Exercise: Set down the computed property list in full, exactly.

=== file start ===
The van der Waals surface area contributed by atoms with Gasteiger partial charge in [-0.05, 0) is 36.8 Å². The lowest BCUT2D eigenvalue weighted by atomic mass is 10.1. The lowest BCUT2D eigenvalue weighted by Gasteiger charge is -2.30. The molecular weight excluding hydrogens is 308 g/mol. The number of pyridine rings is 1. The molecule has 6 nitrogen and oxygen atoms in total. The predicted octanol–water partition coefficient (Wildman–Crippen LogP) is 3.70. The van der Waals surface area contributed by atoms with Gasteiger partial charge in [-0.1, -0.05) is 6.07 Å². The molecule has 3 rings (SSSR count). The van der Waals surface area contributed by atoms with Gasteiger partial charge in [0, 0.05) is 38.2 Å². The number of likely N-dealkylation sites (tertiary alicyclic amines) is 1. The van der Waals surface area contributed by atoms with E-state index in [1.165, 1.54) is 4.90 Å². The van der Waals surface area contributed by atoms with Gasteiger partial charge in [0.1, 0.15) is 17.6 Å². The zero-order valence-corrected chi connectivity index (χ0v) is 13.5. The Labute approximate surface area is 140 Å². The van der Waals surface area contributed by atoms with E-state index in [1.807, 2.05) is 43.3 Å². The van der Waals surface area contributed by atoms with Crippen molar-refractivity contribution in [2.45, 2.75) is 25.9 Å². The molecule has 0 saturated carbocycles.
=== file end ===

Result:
The van der Waals surface area contributed by atoms with Gasteiger partial charge in [-0.05, 0) is 36.8 Å². The lowest BCUT2D eigenvalue weighted by atomic mass is 10.1. The lowest BCUT2D eigenvalue weighted by Gasteiger charge is -2.30. The molecular weight excluding hydrogens is 308 g/mol. The number of pyridine rings is 1. The molecule has 6 nitrogen and oxygen atoms in total. The predicted octanol–water partition coefficient (Wildman–Crippen LogP) is 3.70. The van der Waals surface area contributed by atoms with Gasteiger partial charge in [-0.1, -0.05) is 6.07 Å². The molecule has 3 rings (SSSR count). The van der Waals surface area contributed by atoms with Gasteiger partial charge in [0, 0.05) is 38.2 Å². The number of likely N-dealkylation sites (tertiary alicyclic amines) is 1. The van der Waals surface area contributed by atoms with E-state index in [1.165, 1.54) is 4.90 Å². The van der Waals surface area contributed by atoms with Gasteiger partial charge in [0.1, 0.15) is 17.6 Å². The zero-order valence-corrected chi connectivity index (χ0v) is 13.5. The Labute approximate surface area is 140 Å². The van der Waals surface area contributed by atoms with E-state index in [1.807, 2.05) is 43.3 Å². The van der Waals surface area contributed by atoms with Crippen molar-refractivity contribution in [2.45, 2.75) is 25.9 Å². The molecule has 0 saturated carbocycles.